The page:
1. Promote the carrying on of the specified unlawful activity;
  2. Evade taxes;
  3. Conceal the nature, location, ownership, source or control of the proceeds; or
  4. Avoid transaction reporting requirements under federal or state law.

Federal money laundering offenses can also arise under 18 U.S.C. §1957 where a person knowingly conducts or attempts to conduct a monetary transaction involving property which was derived from criminal activity in amount that exceeds $10,000.   For instance, consider a situation where a person uses funds illegally derived from drug trafficking activities to pay off a car loan.   It is important to note that under §1957, money laundering is defined far more broadly than under § 1956 and does not require the government to prove that the defendant acted with specific intent.

The penalties for money laundering under the federal statutes can be severe. For instance, if you are convicted of money laundering under §1956, you could face a fine of up to twice the value of the money laundered (capped at $500,000) and/or be imprisoned for up to 20 years.  A §1957 conviction carries a maximum penalty of 10 years in prison and the fine is capped at $250,000 or twice the value of the money laundered.

Beyond the money laundering charges, drug trafficking cases generally include multiple other criminal counts, such as conspiracy to distribute controlled substances and use of a gun in a drug offense and/or a felon in possession of a firearm.  These federal offenses come with stiff penalties and are best handled by a criminal defense attorney with substantial experience defending complex federal cases.

Texas Money Laundering Statute

Texas’ money laundering statute is set forth at Texas Penal Code § 34.02.  Under the statute, a person commits the offense of money laundering by knowingly:

  1. Acquiring or maintaining an interest in, concealing, possessing, transporting or transferring proceeds from a criminal activity;
  2. Conducting, facilitating or supervising a transaction which involves money from a criminal activity;
  3. Investing, expending or receiving funds (or offering to do so) from a criminal activity or believes such funds to be the proceeds of criminal activity; or
  4. Financing or investing funds (or intending to do so) that the person believes are intended to be used in the furtherance of criminal activity.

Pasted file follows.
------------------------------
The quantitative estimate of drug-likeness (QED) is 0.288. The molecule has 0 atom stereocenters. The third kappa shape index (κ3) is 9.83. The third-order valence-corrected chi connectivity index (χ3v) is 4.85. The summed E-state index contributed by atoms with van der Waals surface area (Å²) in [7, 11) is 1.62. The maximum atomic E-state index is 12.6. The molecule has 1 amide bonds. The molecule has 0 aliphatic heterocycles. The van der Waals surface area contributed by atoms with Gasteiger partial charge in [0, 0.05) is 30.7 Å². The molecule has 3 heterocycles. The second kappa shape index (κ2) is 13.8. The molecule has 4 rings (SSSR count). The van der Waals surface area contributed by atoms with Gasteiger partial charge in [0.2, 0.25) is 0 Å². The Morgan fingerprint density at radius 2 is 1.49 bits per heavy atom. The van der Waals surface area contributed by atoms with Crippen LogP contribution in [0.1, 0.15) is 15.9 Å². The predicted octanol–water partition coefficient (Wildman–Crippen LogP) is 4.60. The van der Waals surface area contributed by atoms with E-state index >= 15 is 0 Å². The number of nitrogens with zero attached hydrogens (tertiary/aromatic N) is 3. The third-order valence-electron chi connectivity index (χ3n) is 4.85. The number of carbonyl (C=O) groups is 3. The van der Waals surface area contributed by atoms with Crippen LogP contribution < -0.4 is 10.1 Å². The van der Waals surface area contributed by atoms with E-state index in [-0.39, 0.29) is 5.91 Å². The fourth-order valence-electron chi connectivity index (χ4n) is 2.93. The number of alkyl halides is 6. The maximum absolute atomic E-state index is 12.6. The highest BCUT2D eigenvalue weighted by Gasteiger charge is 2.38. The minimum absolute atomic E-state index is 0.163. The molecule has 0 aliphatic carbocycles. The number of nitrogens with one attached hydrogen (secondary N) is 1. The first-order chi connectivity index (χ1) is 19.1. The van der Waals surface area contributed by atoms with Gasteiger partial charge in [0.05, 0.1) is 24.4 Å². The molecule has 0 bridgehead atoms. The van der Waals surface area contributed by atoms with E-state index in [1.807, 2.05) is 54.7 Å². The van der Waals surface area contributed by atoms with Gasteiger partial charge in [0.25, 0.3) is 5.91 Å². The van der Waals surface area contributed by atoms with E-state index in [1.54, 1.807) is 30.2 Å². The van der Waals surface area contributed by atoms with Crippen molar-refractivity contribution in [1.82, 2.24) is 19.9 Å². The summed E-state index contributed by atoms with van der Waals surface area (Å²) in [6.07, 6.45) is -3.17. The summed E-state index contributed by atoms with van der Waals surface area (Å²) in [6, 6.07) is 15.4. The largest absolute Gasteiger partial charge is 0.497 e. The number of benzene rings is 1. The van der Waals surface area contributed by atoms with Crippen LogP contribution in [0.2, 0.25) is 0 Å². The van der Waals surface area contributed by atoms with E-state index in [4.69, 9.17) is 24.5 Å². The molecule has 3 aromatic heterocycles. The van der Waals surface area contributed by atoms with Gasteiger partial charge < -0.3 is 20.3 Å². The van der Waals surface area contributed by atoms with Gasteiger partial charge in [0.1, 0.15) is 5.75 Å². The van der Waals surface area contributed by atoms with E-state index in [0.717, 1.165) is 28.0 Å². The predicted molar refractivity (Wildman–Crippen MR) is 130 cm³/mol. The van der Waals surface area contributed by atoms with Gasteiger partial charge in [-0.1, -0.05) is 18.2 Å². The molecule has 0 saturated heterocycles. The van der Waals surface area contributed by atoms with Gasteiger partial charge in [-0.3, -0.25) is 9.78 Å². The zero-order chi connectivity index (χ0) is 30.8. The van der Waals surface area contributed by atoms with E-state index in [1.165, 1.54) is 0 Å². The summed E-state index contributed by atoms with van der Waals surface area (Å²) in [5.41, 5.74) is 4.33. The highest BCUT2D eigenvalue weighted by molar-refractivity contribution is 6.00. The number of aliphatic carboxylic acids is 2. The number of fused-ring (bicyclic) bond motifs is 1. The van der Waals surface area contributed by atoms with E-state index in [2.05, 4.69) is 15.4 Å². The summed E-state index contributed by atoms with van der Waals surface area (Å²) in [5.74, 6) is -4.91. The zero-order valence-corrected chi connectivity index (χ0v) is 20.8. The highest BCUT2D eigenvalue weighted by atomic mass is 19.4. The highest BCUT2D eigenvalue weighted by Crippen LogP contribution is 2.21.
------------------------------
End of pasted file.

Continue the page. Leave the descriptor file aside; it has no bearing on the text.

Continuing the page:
The degree of the offense and the associated penalties are based upon the amount of money involved. For instance, a person can be charged with a first degree felony in Texas if the funds associated with the criminal activity are valued at $300,000 or more.

How Do Law Enforcement Officials in Texas Target Suspected Drug Traffickers?

In order to pull over a vehicle traveling on Texas highways, law enforcement officials must first establish “probable cause” to stop the vehicle, which is defined as any violation of the law.  Since there are thousands of different traffic violations in Texas, law enforcement officials are notorious for relying upon traffic violations to establish probable cause to stop vehicles targeted for suspected drug trafficking activities.

Some of the most common violations used to establish probable cause include following another vehicle too closely, driving over the fog line or onto the shoulder, speeding, changing lanes without signaling and driving in the passing lane.  Troopers will closely watch certain “targeted vehicles,” including vehicles with out-of-state plates, rental cars, young drivers, large vehicles with lots of luggage and vehicles traveling in groups to find a traffic violation so that they can stop the driver and conduct a drug investigation.

If you have been pulled over by a trooper, it is very important to understand that the trooper’s rights are limited in scope.  For instance, while you should be respectful and polite, you do not have to consent to a search of your vehicle unless the trooper establishes probable cause to search your vehicle, such as where you have a bag of marijuana in plain view.  If you do not agree to a search and there is no evidence of drug activity in plain view, the trooper may want to use a drug dog to sniff your vehicle.  In most situations, the trooper will not have a drug dog on site and will have to detain you for a sufficient amount of time so that a drug dog can get to the scene.   Because the trooper must establish reasonable suspicion to extend a detention, he or she will use certain techniques to justify the detention, such as an incoherent or inconsistent story as to where you are coming from and going to, a rental car agreement that does not match your name, your prior criminal history and other factors.